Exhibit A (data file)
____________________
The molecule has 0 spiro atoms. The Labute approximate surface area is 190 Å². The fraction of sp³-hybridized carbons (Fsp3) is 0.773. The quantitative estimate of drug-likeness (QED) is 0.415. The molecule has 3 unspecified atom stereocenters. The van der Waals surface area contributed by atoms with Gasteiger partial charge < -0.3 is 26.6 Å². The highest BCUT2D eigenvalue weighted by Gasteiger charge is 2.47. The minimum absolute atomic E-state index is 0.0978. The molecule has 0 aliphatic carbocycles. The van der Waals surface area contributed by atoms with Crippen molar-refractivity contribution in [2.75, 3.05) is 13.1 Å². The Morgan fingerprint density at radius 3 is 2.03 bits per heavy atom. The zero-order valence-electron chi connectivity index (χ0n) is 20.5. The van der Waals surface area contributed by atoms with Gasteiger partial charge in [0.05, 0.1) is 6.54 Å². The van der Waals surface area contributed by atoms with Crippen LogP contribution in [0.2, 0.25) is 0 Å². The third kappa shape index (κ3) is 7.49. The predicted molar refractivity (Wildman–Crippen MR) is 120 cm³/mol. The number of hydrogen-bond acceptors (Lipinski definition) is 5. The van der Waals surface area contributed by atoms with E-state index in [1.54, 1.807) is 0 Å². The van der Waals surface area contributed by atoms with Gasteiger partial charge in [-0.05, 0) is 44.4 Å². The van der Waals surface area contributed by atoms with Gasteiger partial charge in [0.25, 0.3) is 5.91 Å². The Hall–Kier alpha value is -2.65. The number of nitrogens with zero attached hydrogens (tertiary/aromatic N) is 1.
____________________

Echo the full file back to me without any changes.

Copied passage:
The molecule has 0 spiro atoms. The Labute approximate surface area is 190 Å². The fraction of sp³-hybridized carbons (Fsp3) is 0.773. The quantitative estimate of drug-likeness (QED) is 0.415. The molecule has 3 unspecified atom stereocenters. The van der Waals surface area contributed by atoms with Gasteiger partial charge < -0.3 is 26.6 Å². The highest BCUT2D eigenvalue weighted by Gasteiger charge is 2.47. The minimum absolute atomic E-state index is 0.0978. The molecule has 0 aliphatic carbocycles. The van der Waals surface area contributed by atoms with Crippen molar-refractivity contribution in [2.75, 3.05) is 13.1 Å². The Morgan fingerprint density at radius 3 is 2.03 bits per heavy atom. The zero-order valence-electron chi connectivity index (χ0n) is 20.5. The van der Waals surface area contributed by atoms with Gasteiger partial charge in [0.05, 0.1) is 6.54 Å². The van der Waals surface area contributed by atoms with Crippen LogP contribution in [0.2, 0.25) is 0 Å². The third kappa shape index (κ3) is 7.49. The predicted molar refractivity (Wildman–Crippen MR) is 120 cm³/mol. The number of hydrogen-bond acceptors (Lipinski definition) is 5. The van der Waals surface area contributed by atoms with E-state index in [1.54, 1.807) is 0 Å². The van der Waals surface area contributed by atoms with Gasteiger partial charge in [-0.05, 0) is 44.4 Å². The van der Waals surface area contributed by atoms with Gasteiger partial charge in [0.25, 0.3) is 5.91 Å². The Hall–Kier alpha value is -2.65. The number of nitrogens with zero attached hydrogens (tertiary/aromatic N) is 1.